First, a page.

Simultaneous addition of surfactant and oxidant to remediate a polluted soil with chlorinated organic compounds: Slurry and column experiments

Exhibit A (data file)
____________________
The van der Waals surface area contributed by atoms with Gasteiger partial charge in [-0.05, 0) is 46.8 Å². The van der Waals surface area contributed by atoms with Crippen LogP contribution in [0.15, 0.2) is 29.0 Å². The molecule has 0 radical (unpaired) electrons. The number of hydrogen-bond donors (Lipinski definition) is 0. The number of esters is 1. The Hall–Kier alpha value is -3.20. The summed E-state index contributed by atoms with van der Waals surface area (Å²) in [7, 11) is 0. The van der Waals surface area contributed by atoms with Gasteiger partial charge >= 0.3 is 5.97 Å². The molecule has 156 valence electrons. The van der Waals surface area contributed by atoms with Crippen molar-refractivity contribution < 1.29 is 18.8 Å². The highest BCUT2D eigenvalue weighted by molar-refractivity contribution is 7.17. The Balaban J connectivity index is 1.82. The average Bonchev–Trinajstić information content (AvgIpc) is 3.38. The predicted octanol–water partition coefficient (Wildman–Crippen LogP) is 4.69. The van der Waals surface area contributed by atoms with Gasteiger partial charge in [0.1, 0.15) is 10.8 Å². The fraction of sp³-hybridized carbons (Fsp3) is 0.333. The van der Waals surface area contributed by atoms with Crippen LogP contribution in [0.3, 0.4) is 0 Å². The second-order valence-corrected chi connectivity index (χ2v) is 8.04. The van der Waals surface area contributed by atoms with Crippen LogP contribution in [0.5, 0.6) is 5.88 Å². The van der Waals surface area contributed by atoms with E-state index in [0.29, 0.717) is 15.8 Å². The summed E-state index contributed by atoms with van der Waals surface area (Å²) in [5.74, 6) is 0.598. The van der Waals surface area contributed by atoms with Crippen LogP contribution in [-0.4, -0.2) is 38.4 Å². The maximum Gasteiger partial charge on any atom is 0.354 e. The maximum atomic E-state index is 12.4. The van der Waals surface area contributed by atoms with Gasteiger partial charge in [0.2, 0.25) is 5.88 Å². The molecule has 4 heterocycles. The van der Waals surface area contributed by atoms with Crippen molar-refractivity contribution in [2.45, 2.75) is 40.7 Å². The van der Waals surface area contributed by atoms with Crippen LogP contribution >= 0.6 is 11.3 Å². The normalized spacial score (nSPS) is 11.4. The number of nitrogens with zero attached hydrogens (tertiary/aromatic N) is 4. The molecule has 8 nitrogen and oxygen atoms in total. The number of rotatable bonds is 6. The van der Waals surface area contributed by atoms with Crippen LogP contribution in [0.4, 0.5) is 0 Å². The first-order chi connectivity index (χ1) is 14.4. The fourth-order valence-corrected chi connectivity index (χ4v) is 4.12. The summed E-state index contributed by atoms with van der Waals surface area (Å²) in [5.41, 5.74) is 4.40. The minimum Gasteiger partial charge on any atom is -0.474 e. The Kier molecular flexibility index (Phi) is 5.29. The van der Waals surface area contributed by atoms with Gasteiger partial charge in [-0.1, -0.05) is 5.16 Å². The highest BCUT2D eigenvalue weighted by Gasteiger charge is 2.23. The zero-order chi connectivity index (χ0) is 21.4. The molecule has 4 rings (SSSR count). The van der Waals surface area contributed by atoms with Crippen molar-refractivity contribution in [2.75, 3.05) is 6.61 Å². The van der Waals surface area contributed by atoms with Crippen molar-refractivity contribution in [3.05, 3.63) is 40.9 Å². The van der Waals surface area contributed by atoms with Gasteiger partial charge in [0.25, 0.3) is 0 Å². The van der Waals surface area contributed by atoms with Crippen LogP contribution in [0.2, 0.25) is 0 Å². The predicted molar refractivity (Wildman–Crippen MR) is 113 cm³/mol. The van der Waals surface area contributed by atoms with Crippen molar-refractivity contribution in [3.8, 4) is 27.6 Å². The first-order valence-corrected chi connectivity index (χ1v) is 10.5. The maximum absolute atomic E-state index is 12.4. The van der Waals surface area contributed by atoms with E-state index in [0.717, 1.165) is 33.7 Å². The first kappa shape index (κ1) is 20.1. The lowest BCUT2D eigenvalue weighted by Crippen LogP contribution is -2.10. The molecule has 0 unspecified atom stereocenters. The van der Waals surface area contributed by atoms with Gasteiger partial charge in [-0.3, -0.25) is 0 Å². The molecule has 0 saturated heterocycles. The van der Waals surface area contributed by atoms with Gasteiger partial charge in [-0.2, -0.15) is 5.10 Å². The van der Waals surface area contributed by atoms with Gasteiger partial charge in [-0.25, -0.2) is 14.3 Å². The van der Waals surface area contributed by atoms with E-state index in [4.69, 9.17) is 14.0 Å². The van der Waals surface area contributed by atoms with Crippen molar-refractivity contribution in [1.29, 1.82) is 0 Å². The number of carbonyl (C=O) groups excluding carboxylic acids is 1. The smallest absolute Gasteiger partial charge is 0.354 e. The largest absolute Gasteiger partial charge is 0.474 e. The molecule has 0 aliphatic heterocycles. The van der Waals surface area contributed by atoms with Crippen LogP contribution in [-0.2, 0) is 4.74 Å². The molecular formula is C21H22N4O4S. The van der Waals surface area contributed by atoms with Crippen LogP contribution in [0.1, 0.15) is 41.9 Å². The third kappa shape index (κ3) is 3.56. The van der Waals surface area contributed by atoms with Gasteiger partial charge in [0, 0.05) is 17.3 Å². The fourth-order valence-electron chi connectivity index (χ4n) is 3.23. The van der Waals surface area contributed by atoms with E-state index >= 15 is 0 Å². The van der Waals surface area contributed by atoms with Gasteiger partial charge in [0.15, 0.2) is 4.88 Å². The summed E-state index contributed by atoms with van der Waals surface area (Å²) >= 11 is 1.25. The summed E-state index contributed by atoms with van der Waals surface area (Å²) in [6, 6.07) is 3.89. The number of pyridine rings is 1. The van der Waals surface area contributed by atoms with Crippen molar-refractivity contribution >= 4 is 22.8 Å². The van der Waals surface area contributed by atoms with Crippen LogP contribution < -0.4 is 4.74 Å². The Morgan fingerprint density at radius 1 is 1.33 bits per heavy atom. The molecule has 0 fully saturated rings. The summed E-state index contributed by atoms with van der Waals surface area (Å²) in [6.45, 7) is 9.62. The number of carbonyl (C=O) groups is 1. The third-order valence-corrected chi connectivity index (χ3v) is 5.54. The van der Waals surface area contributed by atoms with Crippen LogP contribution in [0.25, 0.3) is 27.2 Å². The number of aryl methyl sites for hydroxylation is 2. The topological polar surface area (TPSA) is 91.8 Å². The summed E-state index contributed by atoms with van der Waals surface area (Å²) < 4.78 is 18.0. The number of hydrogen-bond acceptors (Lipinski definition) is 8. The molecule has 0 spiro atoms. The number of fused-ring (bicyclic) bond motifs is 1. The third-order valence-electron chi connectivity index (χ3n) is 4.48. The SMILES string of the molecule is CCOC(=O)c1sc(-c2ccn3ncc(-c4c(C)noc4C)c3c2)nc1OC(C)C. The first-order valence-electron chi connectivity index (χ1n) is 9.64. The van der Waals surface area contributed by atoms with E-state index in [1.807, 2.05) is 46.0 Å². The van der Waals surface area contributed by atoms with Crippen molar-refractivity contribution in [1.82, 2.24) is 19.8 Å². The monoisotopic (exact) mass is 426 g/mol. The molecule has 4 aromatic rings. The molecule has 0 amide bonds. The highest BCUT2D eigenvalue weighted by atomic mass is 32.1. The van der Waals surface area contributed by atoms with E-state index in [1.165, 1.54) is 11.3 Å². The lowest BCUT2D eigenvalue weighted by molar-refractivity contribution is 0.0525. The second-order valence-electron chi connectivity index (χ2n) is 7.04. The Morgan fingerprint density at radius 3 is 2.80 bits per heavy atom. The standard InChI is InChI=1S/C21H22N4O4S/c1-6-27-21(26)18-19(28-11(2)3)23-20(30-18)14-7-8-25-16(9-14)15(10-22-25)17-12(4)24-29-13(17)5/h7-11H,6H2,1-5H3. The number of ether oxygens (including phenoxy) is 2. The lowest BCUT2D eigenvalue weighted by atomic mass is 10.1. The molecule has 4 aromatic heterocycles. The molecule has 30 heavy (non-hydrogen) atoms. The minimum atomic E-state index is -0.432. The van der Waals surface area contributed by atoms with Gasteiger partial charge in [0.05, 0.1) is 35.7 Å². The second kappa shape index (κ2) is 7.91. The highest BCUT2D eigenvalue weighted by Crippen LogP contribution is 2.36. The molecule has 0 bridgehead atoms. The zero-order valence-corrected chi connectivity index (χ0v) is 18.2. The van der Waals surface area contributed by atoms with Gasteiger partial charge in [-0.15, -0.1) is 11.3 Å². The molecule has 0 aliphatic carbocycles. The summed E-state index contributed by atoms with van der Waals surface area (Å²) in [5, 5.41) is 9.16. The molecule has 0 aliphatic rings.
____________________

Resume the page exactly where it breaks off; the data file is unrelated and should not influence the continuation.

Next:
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The inadequate management of wastes associated with chlorinated organic compounds (COCs) has become a huge environmental problem. Surfactant Enhanced In-Situ Chemical Oxidation (S-ISCO) was studied as a successful technique to remediate polluted sites. This work investigated the reaction between an aqueous solution of nonionic surfactant (Emulse-3®) and an oxidant (sodium persulfate activated with NaOH) with a real polluted soil with a complex mixture of COCs from lindane liquid wastes. Two experimental setups were used. In the first one, the reactions were carried out in batch mode under slurry conditions using different surfactant concentrations (0–10 g⋅L− 1), 210 mM of persulfate and 420 mM of NaOH with an aqueous to soil ratio VL/W = 10 L⋅kg− 1. The runs were carried using a column loaded with the soil in the second experimental setup. The solution of surfactant, oxidant and activator was put in contact with soil in four pore volumes with a ratio aqueous to soil ratio VL/W = 0.2 L⋅kg− 1. Under these experimental conditions, the surfactant addition improved the reduction of COCs compared with the application carried out without surfactant, from 40.1% to values of conversion of 64.8 – 90.4%. However, an excess of surfactant hindered the COCs oxidation and increased the unproductive consumption of the oxidant, resulting in an optimal value of surfactant in the aqueous phase (1–2 g⋅L− 1). A remarkable drop in the surfactant concentration in the aqueous phase and COCs solubilized was noticed in column runs due to the surfactant adsorption.
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